Author: Ken Follett
Publisher: Penguin, 2012
Ken Follett is a master of epic tales. He has woven mesmerising stories with wide arrays of memorable characters who are the warp and weft of the fabric of history. They are characters who either shape the history or are shaped by it. They are masters or victims. But they are never puppets dangling from the mechanical fingers of some robotic history. They are the normal human beings, partly good and partly evil, some strong and others weak, some of whom dare while others cower.
Winter of the World differs from those novels, however. Its characters are more puppets dangling from the warp and weft of history. The real persons who shape and manipulate the history are Hitler and Stalin. Yet they hardly appear in the novel; they work like invisible gods through their agents, the Gestapo and the NKVD, both of which are ruthless in hunting down perceived enemies.
The plot of the novel spans from 1933 to 1949 – from the rise of Hitler in Germany to the disillusionment of Europe with Communism or Socialism. In the world of both Hitler and Stalin, incompetent but loyal people are promoted to jobs that they cannot cope with. Blind loyalty is the only virtue. People who are blindly loyal are no better than the terrorists of today’s gods: they act without ever seeing beyond the tip of their nose. They are incapable of any better vision.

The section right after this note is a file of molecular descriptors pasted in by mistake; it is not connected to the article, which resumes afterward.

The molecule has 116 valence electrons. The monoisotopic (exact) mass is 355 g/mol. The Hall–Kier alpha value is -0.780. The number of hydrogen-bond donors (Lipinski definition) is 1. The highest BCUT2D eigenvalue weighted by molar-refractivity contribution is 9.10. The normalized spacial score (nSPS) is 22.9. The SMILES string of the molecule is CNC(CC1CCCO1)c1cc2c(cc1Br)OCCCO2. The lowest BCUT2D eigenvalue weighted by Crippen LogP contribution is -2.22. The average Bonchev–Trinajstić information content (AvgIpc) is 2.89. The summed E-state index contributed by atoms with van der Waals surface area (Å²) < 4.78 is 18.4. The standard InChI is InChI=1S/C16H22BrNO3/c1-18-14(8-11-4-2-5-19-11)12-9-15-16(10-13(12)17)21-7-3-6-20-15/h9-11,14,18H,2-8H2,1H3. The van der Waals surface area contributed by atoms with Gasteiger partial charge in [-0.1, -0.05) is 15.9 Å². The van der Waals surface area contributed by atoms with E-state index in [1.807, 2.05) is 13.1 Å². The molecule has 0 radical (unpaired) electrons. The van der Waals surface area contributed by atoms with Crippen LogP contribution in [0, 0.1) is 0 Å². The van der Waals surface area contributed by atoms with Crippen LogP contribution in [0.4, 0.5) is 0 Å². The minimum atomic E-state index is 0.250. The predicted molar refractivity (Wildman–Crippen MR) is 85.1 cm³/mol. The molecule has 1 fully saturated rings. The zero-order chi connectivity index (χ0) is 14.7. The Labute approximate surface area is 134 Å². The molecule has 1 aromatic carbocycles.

Winter of the World is populated with such people and their victims. The problem with such a world is that we admire none. The winners don’t deserve our admiration any more than the perpetrators of religious bomb blasts. The victims are too pathetic to elicit normal human sympathy. Imagine, for example, a young woman who has to swab her vagina with grease before having to lie down on a patient’s table in a doctor’s room with her skirt pulled up so that Stalin’s Red Army soldiers can shed their lust one by one... Imagine the little boys and girls picked up by Hitler’s Gestapo to be thrown into the incinerator because they are handicapped and hence not fit to live in a world of healthy Aryans.
In Winter of the World the good people are victimised one way or the other. The bad people are the winners, the rulers. That’s why it is the winter of the world. But such a world may not generate good fiction. Good fiction mercifully leaves us with some consoling peeps into the flickering goodness of humanity, a goodness that lingers despite the marauding wickedness. Winter of the World provides no such consolation.
History is the real protagonist in Follett’s historical novels. But when it is more history than fiction, it may end up as a bizarre world of devils and their tail-hugging cretins. Winter of the World suffers from this drawback. But Follett does succeed in weaving yet another epic tale just as he did in his earlier historical novels.
My Reviews of Follett’s other historical novels:
Winter of the World is a sequel to Fall of Giants and is the second book in the Century trilogy.